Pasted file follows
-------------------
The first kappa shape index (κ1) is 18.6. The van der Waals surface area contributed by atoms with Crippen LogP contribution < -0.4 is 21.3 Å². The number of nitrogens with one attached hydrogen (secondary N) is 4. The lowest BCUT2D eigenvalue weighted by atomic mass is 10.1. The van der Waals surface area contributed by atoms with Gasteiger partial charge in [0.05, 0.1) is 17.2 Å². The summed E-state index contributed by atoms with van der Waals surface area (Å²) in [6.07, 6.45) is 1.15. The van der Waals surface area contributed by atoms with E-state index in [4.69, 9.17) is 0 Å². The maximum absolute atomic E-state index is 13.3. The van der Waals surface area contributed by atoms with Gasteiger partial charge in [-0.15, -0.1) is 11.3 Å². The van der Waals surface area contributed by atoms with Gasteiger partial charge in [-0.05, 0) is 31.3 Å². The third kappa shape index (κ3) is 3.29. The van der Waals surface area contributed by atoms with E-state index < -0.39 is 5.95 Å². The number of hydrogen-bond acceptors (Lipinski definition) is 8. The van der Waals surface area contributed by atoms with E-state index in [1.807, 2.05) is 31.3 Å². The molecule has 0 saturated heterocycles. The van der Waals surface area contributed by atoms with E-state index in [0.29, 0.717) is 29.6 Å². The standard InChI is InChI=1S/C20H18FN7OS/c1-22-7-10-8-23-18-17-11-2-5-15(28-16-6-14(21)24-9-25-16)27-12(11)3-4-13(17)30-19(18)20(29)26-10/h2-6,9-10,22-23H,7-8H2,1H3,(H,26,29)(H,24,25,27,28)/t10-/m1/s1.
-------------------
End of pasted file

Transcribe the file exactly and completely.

The first kappa shape index (κ1) is 18.6. The van der Waals surface area contributed by atoms with Crippen LogP contribution < -0.4 is 21.3 Å². The number of nitrogens with one attached hydrogen (secondary N) is 4. The lowest BCUT2D eigenvalue weighted by atomic mass is 10.1. The van der Waals surface area contributed by atoms with Gasteiger partial charge in [0.05, 0.1) is 17.2 Å². The summed E-state index contributed by atoms with van der Waals surface area (Å²) in [6.07, 6.45) is 1.15. The van der Waals surface area contributed by atoms with E-state index in [4.69, 9.17) is 0 Å². The maximum absolute atomic E-state index is 13.3. The van der Waals surface area contributed by atoms with Gasteiger partial charge in [-0.15, -0.1) is 11.3 Å². The van der Waals surface area contributed by atoms with Gasteiger partial charge in [-0.05, 0) is 31.3 Å². The third kappa shape index (κ3) is 3.29. The van der Waals surface area contributed by atoms with E-state index < -0.39 is 5.95 Å². The number of hydrogen-bond acceptors (Lipinski definition) is 8. The van der Waals surface area contributed by atoms with E-state index in [1.807, 2.05) is 31.3 Å². The molecule has 0 saturated heterocycles. The van der Waals surface area contributed by atoms with E-state index in [0.29, 0.717) is 29.6 Å². The standard InChI is InChI=1S/C20H18FN7OS/c1-22-7-10-8-23-18-17-11-2-5-15(28-16-6-14(21)24-9-25-16)27-12(11)3-4-13(17)30-19(18)20(29)26-10/h2-6,9-10,22-23H,7-8H2,1H3,(H,26,29)(H,24,25,27,28)/t10-/m1/s1.